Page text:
"No, no," said he, as he put on his hat, "you are mistaken. I said one side was black. You did not ask me about the other side; that was black, too. First of April, my dear, first of April, you know."

Dobbs departed in haste, and did not return again until tea time, and then he looked disappointed.

"What is the matter, my dear?" said Mrs. D.

"Why, I missed cousin John, and I needed the thousand dollars to take up a note to-morrow. And every one is so short, I cannot raise it."

"Oh! is that all?" returned she, "then it's all right. Cousin John paid me the money, and said you could send him a receipt by mail."

"But," asked Dobbs, "why couldn't you tell me so at dinner time, and not say he would be at the store, to pay me, at half-past two, and so send me off without my dinner, besides causing me so much anxiety for nothing?"

"I am sorry you have had so much anxiety and trouble," returned his wife; "but you are mistaken in supposing I told you he would be at the store, at that time. I said I told him you would be there, at half-past two, and knowing you were in want of that money, I knew you would not fail. First of April, my dear, first of April, you know!"

Dobbs caved in; he acknowledged the corn, and Mr. and Mrs. Dobbs enjoyed a pleasant supper.


JOSEPH II. Emperor of Germany, traveling incognito, stopped at an inn in the Netherlands, where, it being fair time, and the house crowded, he readily slept in an outhouse, after a slender supper of bacon and eggs, for which, and bed, he paid the charge of about three shillings and sixpence, English. A few hours after, some of his majesty's suite coming up, the landlord appeared very uneasy at not having known the rank of his guest. "Pshaw! man," said one of the attendants, "Joseph is accustomed to such adventures, and will think nothing of it." "Very likely," replied mine host, "but I shall. I can never forgive myself for having an emperor in my house, and letting him off for three and sixpence."


A PERSON, more ready to borrow than to pay, prevailed on a friend to lend him a guinea, on a solemn promise of returning it the ensuing week, which, to the surprise of the lender, he punctually kept. Shortly after, he made an application for a larger sum. "No," said the other, "you have deceived me once, and I will take care you shall not do so a second time."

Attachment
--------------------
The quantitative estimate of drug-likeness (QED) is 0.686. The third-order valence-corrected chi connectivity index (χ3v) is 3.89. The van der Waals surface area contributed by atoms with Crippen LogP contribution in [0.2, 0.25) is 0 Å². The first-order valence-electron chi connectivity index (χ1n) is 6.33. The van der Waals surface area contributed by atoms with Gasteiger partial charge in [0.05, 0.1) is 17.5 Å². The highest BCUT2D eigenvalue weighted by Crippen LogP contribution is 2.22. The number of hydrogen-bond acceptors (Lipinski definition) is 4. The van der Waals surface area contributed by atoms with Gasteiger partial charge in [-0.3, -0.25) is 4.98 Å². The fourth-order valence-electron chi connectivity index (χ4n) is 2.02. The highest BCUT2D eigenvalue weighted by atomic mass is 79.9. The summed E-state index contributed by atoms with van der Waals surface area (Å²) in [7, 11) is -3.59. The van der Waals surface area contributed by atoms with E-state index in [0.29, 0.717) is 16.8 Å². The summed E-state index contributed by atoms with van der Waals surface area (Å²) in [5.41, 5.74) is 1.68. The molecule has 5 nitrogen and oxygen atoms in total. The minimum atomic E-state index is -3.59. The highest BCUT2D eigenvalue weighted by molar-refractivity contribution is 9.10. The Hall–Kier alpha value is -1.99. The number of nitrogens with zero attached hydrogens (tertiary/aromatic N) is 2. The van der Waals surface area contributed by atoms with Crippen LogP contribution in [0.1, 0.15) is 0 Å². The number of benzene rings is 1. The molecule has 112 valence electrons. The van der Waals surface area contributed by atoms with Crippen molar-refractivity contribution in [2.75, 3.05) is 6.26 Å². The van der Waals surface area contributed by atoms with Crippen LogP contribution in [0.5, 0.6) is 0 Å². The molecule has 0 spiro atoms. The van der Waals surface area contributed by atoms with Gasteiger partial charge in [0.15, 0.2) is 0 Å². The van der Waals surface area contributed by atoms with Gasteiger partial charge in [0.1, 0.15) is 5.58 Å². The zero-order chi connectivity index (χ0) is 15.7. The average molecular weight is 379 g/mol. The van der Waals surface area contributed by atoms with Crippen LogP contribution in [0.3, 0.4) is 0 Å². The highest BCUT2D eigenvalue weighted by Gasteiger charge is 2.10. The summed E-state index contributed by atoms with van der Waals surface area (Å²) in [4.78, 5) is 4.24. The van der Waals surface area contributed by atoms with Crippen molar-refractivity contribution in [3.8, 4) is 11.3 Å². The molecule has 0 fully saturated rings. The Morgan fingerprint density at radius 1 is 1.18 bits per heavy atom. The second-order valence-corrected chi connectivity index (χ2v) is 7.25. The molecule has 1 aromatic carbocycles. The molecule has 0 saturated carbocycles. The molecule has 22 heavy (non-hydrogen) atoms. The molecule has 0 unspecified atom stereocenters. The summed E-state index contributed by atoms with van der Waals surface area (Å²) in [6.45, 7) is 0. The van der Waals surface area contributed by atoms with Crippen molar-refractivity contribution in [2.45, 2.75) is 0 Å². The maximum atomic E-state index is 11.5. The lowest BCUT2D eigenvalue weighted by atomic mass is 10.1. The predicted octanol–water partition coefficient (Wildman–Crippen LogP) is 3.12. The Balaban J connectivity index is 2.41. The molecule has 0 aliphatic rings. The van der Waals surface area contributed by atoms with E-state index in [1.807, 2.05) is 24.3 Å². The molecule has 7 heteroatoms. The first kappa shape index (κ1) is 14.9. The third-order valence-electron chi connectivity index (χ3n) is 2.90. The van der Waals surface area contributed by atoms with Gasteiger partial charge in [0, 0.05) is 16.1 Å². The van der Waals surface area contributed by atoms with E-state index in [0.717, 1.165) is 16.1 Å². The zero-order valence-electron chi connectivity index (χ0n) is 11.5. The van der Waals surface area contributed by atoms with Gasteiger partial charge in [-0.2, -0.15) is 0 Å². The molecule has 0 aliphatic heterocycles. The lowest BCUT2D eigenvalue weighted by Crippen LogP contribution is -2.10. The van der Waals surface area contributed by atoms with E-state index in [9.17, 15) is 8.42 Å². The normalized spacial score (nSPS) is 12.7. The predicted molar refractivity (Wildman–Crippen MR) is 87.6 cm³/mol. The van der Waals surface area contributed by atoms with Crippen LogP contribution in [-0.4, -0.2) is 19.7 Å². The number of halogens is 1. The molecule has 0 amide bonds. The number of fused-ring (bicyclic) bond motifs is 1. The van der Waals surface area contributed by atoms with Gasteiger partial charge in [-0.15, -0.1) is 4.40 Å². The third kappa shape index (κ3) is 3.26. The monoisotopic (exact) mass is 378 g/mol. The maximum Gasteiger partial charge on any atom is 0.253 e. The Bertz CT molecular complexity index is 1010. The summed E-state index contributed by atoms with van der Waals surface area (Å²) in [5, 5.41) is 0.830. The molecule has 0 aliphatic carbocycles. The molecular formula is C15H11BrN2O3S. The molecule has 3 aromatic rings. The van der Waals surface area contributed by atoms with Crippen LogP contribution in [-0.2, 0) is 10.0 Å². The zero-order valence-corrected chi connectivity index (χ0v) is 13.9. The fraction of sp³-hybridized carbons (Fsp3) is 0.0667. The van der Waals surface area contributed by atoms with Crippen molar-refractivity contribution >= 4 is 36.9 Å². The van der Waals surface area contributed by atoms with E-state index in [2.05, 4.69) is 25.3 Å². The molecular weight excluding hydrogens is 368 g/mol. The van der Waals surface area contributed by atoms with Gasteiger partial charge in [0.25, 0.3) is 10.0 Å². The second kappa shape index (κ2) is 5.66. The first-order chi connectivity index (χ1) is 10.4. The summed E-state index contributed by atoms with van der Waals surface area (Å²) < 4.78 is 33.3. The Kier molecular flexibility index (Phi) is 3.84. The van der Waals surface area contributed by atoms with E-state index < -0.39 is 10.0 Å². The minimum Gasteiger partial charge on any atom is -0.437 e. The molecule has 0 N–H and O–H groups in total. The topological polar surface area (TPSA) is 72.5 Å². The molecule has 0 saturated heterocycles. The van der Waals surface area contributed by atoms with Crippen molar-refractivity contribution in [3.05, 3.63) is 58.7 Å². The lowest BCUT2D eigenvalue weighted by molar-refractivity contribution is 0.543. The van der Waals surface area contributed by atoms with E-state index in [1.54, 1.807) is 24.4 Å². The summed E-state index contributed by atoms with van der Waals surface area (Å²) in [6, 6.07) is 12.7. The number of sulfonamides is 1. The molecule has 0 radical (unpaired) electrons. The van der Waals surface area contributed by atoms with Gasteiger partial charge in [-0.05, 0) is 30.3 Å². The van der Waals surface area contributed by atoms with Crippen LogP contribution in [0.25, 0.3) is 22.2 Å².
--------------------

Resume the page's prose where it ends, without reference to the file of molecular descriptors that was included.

A CLERGYMAN preaching against lending money on usury, asserted it to be as great a sin as murder. Some time after, he applied to a parishioner to lend him twenty pounds. "What!" said the other, "after declaring your opinion that to lend money on usury, was as bad as murder?" "I do not mean," answered the parson, "that you should lend it to me on usury, but gratis." "That," replied the parishioner, "would, in my opinion, be as bad as suicide."


A SON of Galen, when a company was making merry by ridicule on physicians, exclaimed, "I defy any person I ever attended, to accuse me of ignorance or neglect." "That you may do, doctor, dead men tell no tales."


A YOUNG nobleman, lately admitted a member of the Board of Agriculture, observed, as he took his seat, that he himself was an extensive farmer. The company knowing his lordship's pursuits to be very different, stared a little at the declaration; but he explained it, by saying, he had sowed a great deal of wild oats.


MRS. PARTINGTON, speaking of the rapid manner in which wicked deeds are perpetrated, said that it only required two seconds to fight a duel.


A CALM, blue-eyed, self-composed, and self-possessed young lady, in a village "down east," received a long call the other day, from a prying old spinster, who, after prolonging her stay beyond even her own conception of the young lady's endurance, came to the main question which brought her thither: "I've been asked a good many times if you was engaged to Dr. C——. Now, if folks enquire again whether you be or not, what shall I tell them I think?" "Tell them," answered the young lady, fixing her calm blue eyes in unblushing steadiness upon the inquisitive features of her interrogator, "tell them that you think you don't know, and you're sure it's none of your business."